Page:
Surgeons utilize subtalar fusion to stabilize and reduce pain in cases of hindfoot deformity due to trauma, arthritic damage, or physiological defect. Subtalar fusion, or arthrodesis, involves fusing the heel bone, or calcaneus, to the talus bone stabilizing the heel and mid-hindfoot. The surgeon removes and fuses the subtalar joint with one or more screws inserted through the heelbone and into the talus.
Arthritis of the Subtalar joint
Arthritis gradually destroys the cartilage in joints causing painful bone on bone rubbing that leads to bone spur formation. Arthritis most commonly occurs from natural wear and tear as we age but can also form after a fracture or from an autoimmune issue such as rheumatoid arthritis. Treating subtalar arthritis can end up leading to a subtalar fusion or to eliminate the source of instability and pain.
Trauma to the subtalar joint
Fractures involving the subtalar joint, talus or calcaneus can destabilize the hindfoot and can require an open fixation that may include subtalar fusion. Other cases that are non-operative can form post injury arthritis that may eventually require fusion to eliminate the pain and instability.
Deformity of the Subtalar joint
Some people have developmental risks acquired in their hindfeet that may be either unstable or breakdown with arthritic damage quicker leading to eventual subtalar fusion. Others may have conditions that effect the entire foot and may lead to a breakdown of the subtalar joint and the surrounding structures. A portion of their treatment may involve a subtalar fusion.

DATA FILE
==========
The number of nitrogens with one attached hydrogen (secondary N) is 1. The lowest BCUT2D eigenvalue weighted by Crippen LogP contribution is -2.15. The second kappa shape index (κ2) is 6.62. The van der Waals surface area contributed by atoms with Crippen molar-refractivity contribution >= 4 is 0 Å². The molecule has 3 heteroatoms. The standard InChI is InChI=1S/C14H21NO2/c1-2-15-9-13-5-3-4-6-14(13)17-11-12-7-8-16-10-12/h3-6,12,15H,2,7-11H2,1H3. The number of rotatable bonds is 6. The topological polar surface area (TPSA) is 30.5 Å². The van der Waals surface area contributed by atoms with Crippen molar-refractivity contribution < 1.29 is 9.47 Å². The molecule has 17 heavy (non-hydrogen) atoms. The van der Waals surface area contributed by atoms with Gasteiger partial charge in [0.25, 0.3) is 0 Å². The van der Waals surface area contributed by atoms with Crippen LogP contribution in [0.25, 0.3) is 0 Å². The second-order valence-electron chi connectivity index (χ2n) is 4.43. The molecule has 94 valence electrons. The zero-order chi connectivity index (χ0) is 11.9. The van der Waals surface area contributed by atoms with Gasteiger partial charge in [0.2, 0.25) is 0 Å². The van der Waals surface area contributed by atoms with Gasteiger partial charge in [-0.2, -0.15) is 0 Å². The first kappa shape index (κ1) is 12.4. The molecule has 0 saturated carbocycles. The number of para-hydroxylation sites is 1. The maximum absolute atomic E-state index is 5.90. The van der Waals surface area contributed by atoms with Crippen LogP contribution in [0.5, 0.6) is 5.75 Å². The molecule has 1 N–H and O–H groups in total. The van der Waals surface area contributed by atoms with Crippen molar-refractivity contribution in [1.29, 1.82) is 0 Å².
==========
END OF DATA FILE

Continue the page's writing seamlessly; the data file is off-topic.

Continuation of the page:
Subtalar Fusion procedure
Patients that end up needing a subtalar fusion can expect to go home the same day as the surgery. We often perform a subtalar fusion with an arthroscope on an out-patient basis, but may have to perform the case traditionally if needed. The patient undergoes anesthesia and the surgeon removes the cartilage from portions of the calcaneus and talus in the subtalar joint. The surgeon fills bone graft material into the created void and fixates the two bones together with one or more screws driven through the heelbone and into the talus.
Subtalar Fusion recovery
The patient can bear no weight for at least six weeks as the bone fusion site heals. After six weeks the patient will wear a boot or cast for another six weeks. Subtalar fusion has a high success rate and most patients return to full capacity between 6 to 12 months. Subtalar fusion has a low rate of non-union with risk factors that include patient non-compliance, diabetes, smoking, and obesity. Non-union healing results in additional surgical correction. Walking and running will feel different for the patient due to the fusion, but most patients can walk without a limp and learn to have a new normal with the slight loss of foot flexibility.